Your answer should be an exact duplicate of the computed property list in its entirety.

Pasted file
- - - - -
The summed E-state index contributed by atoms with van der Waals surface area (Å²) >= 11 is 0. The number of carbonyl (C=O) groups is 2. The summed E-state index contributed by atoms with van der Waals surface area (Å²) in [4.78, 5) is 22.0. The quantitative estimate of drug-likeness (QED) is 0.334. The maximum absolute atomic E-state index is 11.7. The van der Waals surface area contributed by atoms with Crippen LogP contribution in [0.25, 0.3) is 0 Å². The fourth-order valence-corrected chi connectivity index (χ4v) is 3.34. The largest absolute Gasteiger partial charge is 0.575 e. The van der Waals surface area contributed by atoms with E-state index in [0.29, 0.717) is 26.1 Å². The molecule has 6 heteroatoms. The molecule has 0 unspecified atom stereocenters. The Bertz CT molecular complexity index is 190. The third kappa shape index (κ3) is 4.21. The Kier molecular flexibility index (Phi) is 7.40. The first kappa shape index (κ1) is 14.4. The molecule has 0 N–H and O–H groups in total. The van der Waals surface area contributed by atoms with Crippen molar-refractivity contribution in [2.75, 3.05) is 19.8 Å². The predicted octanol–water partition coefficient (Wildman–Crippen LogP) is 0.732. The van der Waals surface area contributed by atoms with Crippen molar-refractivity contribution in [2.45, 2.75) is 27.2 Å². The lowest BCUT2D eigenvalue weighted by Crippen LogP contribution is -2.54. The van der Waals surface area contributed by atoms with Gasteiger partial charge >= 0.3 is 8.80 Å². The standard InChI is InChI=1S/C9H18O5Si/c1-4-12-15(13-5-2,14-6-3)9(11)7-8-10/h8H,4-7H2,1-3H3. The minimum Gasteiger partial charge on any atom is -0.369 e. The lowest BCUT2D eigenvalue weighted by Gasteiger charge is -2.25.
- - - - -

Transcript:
The summed E-state index contributed by atoms with van der Waals surface area (Å²) >= 11 is 0. The number of carbonyl (C=O) groups is 2. The summed E-state index contributed by atoms with van der Waals surface area (Å²) in [4.78, 5) is 22.0. The quantitative estimate of drug-likeness (QED) is 0.334. The maximum absolute atomic E-state index is 11.7. The van der Waals surface area contributed by atoms with Crippen LogP contribution in [0.25, 0.3) is 0 Å². The fourth-order valence-corrected chi connectivity index (χ4v) is 3.34. The largest absolute Gasteiger partial charge is 0.575 e. The van der Waals surface area contributed by atoms with E-state index in [0.29, 0.717) is 26.1 Å². The molecule has 6 heteroatoms. The molecule has 0 unspecified atom stereocenters. The Bertz CT molecular complexity index is 190. The third kappa shape index (κ3) is 4.21. The Kier molecular flexibility index (Phi) is 7.40. The first kappa shape index (κ1) is 14.4. The molecule has 0 N–H and O–H groups in total. The van der Waals surface area contributed by atoms with Crippen molar-refractivity contribution in [2.75, 3.05) is 19.8 Å². The predicted octanol–water partition coefficient (Wildman–Crippen LogP) is 0.732. The van der Waals surface area contributed by atoms with Crippen molar-refractivity contribution in [2.45, 2.75) is 27.2 Å². The lowest BCUT2D eigenvalue weighted by Crippen LogP contribution is -2.54. The van der Waals surface area contributed by atoms with Gasteiger partial charge >= 0.3 is 8.80 Å². The standard InChI is InChI=1S/C9H18O5Si/c1-4-12-15(13-5-2,14-6-3)9(11)7-8-10/h8H,4-7H2,1-3H3. The minimum Gasteiger partial charge on any atom is -0.369 e. The lowest BCUT2D eigenvalue weighted by Gasteiger charge is -2.25.